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Process Innovation and Learning by Doing in Semiconductor Manufacturing

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Author Info

  • Nile W. Hatch

    (Department of Business Administration, University of Illinois at Urbana-Champaign, Champaign, Illinois 61820)

  • David C. Mowery

    (Haas School of Business, University of California, Berkeley, Berkeley, California 94720)

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    Abstract

    This paper analyzes the relationship between process innovation and learning by doing in the semiconductor industry where improvements in manufacturing yield are a catalyst for dynamic cost reductions. In contrast to most previous studies of learning by doing, the learning curve is shown here to be the product of deliberate activities intended to improve yields and reduce costs, rather than the incidental byproduct of production volume. Since some of the knowledge acquired through learning by doing during new process development is specific to the production environment where the process is developed, some knowledge is effectively lost when a new process is transferred to manufacturing. We find that dedicated process development facilities, geographic proximity between development and manufacturing facilities, and the duplication of equipment between development and manufacturing facilities are all significant in improving performance in introducing new technologies. Once in manufacturing, new processes are shown to disrupt the ongoing learning activities of existing processes by drawing away scarce engineering resources to "debug" the new processes.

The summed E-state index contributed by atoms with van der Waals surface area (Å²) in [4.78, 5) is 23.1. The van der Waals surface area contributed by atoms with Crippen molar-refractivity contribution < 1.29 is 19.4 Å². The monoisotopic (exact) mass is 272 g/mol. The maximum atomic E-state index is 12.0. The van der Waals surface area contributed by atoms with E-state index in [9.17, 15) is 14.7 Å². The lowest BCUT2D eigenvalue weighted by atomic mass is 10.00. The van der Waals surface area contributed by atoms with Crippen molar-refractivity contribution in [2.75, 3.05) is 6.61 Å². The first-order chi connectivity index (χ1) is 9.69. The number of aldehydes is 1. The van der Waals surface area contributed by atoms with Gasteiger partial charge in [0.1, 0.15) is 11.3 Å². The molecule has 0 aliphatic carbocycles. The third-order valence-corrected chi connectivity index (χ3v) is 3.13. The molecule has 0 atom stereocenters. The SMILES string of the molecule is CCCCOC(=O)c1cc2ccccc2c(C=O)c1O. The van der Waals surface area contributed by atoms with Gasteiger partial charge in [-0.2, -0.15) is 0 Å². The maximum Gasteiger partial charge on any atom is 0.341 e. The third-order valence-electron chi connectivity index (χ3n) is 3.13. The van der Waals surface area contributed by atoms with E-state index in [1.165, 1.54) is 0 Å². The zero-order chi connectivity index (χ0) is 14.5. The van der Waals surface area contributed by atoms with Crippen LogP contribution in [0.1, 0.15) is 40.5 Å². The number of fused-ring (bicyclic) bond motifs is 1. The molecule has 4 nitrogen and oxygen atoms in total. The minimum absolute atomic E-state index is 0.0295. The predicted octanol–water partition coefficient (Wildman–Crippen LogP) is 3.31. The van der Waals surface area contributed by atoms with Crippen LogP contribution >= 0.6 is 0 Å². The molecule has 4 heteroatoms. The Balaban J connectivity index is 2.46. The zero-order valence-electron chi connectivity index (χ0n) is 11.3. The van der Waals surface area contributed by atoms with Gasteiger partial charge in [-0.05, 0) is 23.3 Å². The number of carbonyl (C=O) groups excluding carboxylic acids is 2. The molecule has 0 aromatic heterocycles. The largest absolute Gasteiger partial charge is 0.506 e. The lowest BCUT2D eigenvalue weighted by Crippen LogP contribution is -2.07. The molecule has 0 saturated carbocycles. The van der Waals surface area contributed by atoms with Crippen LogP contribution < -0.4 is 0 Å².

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    File URL: http://dx.doi.org/10.1287/mnsc.44.11.1461
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    Bibliographic Info

    Article provided by INFORMS in its journal Management Science.

    Volume (Year): 44 (1998)
    Issue (Month): 11-Part-1 (November)
    Pages: 1461-1477

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    Handle: RePEc:inm:ormnsc:v:44:y:1998:i:11-part-1:p:1461-1477

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    Related research

    Keywords: Process Technology Development; Process Technology Transfer; Learning Curves;